As we enter this new year, news outlets, clients, and inquiries from industry forums consistently seek our insights into the upcoming trends in the foodservice sector. The resounding response is that 2024 is poised to resemble its predecessor closely—much like the continuum from 2023. The peculiar blip of 2020, marked by the pandemic, appears increasingly as an outlier on a graph depicting the industry’s resilient and consistent growth over the past century.


An enduring legacy of the pandemic is the ubiquitous presence of delivery services. The proliferation of cloud kitchens, a trend initiated before the onset of Covid-19, underscores the prevailing shift in labor dynamics for businesses. Schools, healthcare facilities, and colleges, regardless of their management structure, have grappled with labor-related challenges for an extended period. The emergence of cloud kitchens addresses this concern, providing a centralized production hub capable of meeting the dynamic demands of the market.


In our prognostications for 2021, we anticipated the permanence of certain pandemic-induced changes—such as markers in checkout lines, masks for food workers, and the routine sanitation of tables and chairs. While our foresight may have faltered on these specifics, the general public now enjoys expanded options for hand hygiene compared to the pre-2020 era. This enhanced focus on cleanliness and hygiene, even beyond vaccination timelines, serves to fortify overall food safety standards.


Devoting a few moments to share our expert opinions, though not rooted in specific data but rather in our extensive experience, here is a post-pandemic snapshot of the foodservice landscape segmented by specific sectors, as outlined in the table below:


Segment Change
Full-Service Restaurants
  • Cloud kitchen production
  • Smaller kitchen footprints
  • Emphasis on delivery
  • Small portion sizes/higher prices
  • Emphasis on non-alcoholic drinks for margins
Quick Service Restaurants
  • Delivery only stores
  • Curbside and pickup lanes
  • FSR-like pricing
  • Limited, if any, dining areas
K-12 Schools
  • Reduction in foodservice workers
  • Offsite production
  • Grab and go
College and University
  • Reduction in dining plans
  • Offsite campus dining/delivery will continue
  • More reliance of foodservice contract firms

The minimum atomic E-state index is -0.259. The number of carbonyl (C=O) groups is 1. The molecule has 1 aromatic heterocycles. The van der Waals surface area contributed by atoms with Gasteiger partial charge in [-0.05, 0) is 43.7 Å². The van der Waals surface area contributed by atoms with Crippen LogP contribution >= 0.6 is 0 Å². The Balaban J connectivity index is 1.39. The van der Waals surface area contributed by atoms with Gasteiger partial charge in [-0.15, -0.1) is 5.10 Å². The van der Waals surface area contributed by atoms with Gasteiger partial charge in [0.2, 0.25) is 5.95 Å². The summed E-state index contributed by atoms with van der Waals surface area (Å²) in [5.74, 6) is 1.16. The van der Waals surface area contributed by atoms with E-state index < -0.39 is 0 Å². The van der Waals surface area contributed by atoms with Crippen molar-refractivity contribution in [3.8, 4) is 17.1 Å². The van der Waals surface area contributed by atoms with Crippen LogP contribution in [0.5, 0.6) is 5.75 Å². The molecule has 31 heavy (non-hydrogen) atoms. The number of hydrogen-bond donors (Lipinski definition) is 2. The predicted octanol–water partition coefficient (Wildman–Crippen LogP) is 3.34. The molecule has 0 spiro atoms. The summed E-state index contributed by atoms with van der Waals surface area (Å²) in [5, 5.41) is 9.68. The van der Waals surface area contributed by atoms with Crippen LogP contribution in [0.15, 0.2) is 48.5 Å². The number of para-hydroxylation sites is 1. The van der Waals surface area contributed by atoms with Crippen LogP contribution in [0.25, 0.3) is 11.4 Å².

• AI and robotic delivery for broader food options
  • Unattended retail spaces (e.g., Micromarkets) will thrive
  • Employment and wage growth will bolster the segment
  • Return-to-work mandates will increase breakfast and lunch traffic across other segments
  • In-house kitchen staff will become more important and round-the-clock meals will remain critical.
  • Room service will become the norm outside of communal dining
  • Foodservice meals produced by central kitchens will increase.
  • Retailers will rely less on self-serve food and more on crew serve
  • C-Stores will see increased usage because of increased levels of sanitation
  • High inflation will continue to be absorbed by operators, passed on to consumers.
  • Supply chain optimization gains (logistical cost savings) since 2020 will not be returned to the value chain.
  • Low unemployment, reduced inflation but higher revolving credit and housing prices will flatten growth.


As we gaze into the future of the foodservice industry in 2024, it becomes evident that the transformative effects of the pandemic are here to stay. The rise of cloud kitchens, sparked by the necessity of adapting to a contactless world, has now become a permanent and integral part of the industry landscape.


Full-service restaurants are embracing smaller kitchen footprints, prioritizing delivery, and adjusting portion sizes to navigate the evolving dining preferences. Quick-service restaurants are redefining convenience with delivery-only stores and dedicated pickup lanes. Educational institutions are witnessing a shift towards offsite production and grab-and-go models, adapting to the changing dynamics of student life. The healthcare sector is recognizing the lasting importance of in-house kitchen staff and round-the-clock meal services.


In this ever-evolving culinary landscape, the fusion of technology, reduced dining spaces, and emphasis on sanitation is shaping the future of foodservice segments in ways that resonate with the lessons learned during the pandemic. As we move forward, the industry must continue to embrace innovation, resilience, and adaptability to navigate the challenges and opportunities that lie ahead.

Tim Powell is a Principal with Foodservice IP, a professional services firm aimed at delivering ideas for managers to guide informed business decisions.

To learn more about FSIP’s Management Consulting Practice, click here.

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